Is your mental well-being and emotional state suddenly getting worse?
Are you continuously having a hard time functioning throughout the day and keeping up with tasks?
If so, it's possible that you might be experiencing a mental health crisis.
To navigate a mental health crisis, it's important to have a mental health crisis plan in place. This will help your family, friends, and/or support group know how to best assist you.
What is mental health crisis?
A mental health crisis is any situation when a person displays behavior that may be harmful to themself or others, and/or prevents them from self-care or completing most daily tasks.
Every person in a mental health crisis displays different behaviors.
The following are some common behaviors that might be signs of a mental health crisis :
Abrupt and rapid mood swings
Difficulty performing daily routine tasks
Signs of self-harm
Paranoia or losing touch with reality
Hostility or abuse towards others
What is a mental health crisis plan?
A mental health crisis plan is a document that outlines what to do when a crisis happens. The plan is usually created before a crisis occurs and shared with friends, family, and/or a support group.
A mental health crisis plan includes:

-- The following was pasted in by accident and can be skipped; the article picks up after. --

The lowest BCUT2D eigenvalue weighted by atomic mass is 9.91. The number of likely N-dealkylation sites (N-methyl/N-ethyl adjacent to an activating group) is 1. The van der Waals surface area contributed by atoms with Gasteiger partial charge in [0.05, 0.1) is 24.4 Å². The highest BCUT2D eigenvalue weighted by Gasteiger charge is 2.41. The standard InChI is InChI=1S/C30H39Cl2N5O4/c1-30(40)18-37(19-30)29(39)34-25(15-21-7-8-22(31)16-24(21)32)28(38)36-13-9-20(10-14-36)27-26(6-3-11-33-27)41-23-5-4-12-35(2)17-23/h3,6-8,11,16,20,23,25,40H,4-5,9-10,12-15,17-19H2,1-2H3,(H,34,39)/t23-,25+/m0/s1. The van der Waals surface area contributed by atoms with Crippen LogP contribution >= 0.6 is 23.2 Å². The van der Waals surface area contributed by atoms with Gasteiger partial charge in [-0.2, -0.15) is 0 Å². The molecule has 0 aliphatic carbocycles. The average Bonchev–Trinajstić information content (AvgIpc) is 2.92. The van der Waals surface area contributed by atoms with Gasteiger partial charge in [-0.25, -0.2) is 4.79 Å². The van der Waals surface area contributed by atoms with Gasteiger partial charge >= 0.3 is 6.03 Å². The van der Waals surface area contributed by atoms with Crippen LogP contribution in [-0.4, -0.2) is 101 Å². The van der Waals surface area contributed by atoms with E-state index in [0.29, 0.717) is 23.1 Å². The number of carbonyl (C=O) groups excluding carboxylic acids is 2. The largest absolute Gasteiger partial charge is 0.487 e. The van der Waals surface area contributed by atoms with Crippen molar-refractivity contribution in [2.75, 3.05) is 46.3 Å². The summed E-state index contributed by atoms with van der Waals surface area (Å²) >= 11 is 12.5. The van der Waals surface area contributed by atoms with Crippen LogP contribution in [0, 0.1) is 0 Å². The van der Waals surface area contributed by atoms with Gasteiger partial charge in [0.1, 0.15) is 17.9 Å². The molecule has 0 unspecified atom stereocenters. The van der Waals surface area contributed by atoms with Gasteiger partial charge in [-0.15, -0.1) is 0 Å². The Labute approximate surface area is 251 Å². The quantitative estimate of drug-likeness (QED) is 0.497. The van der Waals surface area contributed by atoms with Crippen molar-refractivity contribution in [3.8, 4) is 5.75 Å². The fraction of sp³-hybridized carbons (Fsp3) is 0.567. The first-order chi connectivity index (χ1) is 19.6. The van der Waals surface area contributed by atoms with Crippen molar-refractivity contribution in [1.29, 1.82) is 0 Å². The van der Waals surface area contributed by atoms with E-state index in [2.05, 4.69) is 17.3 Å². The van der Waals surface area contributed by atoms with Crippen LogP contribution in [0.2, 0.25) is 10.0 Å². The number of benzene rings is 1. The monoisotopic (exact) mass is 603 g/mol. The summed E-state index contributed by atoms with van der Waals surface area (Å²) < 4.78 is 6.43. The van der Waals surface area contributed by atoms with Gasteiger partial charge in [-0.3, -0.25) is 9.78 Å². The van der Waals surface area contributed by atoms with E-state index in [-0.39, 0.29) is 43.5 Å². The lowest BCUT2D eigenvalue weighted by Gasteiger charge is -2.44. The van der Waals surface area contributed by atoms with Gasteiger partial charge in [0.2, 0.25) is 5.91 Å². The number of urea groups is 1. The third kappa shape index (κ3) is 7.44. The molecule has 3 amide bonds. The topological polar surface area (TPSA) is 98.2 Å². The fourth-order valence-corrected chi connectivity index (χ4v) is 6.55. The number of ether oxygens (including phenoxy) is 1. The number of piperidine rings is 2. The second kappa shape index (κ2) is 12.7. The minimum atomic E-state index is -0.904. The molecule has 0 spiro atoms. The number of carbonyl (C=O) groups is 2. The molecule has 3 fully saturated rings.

medical history (eg. allergies)
basic and current medical information (eg. emergency contacts, current diagnoses)
contact information for nearby emergency rooms and crisis management centers
behaviors/emotions that require calling 911 or heading to the emergency room (eg. self-harm, paranoia)
How can this information help?
Planning potential support options in advance during less stressful times will help you and those close to you be ready for situations where you might want or need assistance.
If you have access to a mental health professional, you can consult them for guidance when creating the plan.
Creating your mental health crisis plan
Step 1. Record emergency contact information
Write down the names and contact information of people and places you can turn to like family, support groups, and/or nearby emergency rooms and crisis management centers.
Step 2. Record medical information
Write down your medical history, as well as your basic and current medical information — for example, allergies, prior illnesses, and current diagnoses.
Step 3. Record signs of behaviors
Write down signs or behaviors that may result in a mental health crisis.
Tell your family, friends, and support group how to recognize the signs in detail.
Describe your preferred treatment.
Tell your family, friends, or support group who they should contact regarding particular signs of a mental health crisis (eg. "for self-harm that puts me in immediate danger, call 911").
Keep track of any additional changes in behavior.
Helpful tips for maintaining a mental health crisis plan
Update your plan every time a diagnosis, treatment, medication, or support provider changes.
Keep your crisis resources (contact numbers) as current as you can.
Distribute copies of your mental health crisis plan to your family, friends, support group, and neighborhood law enforcement.
Priya is a young adolescent. She leads a regular life except from her random bouts of sadness that keep her isolated for days at a time. Could she benefit from a mental health crisis plan?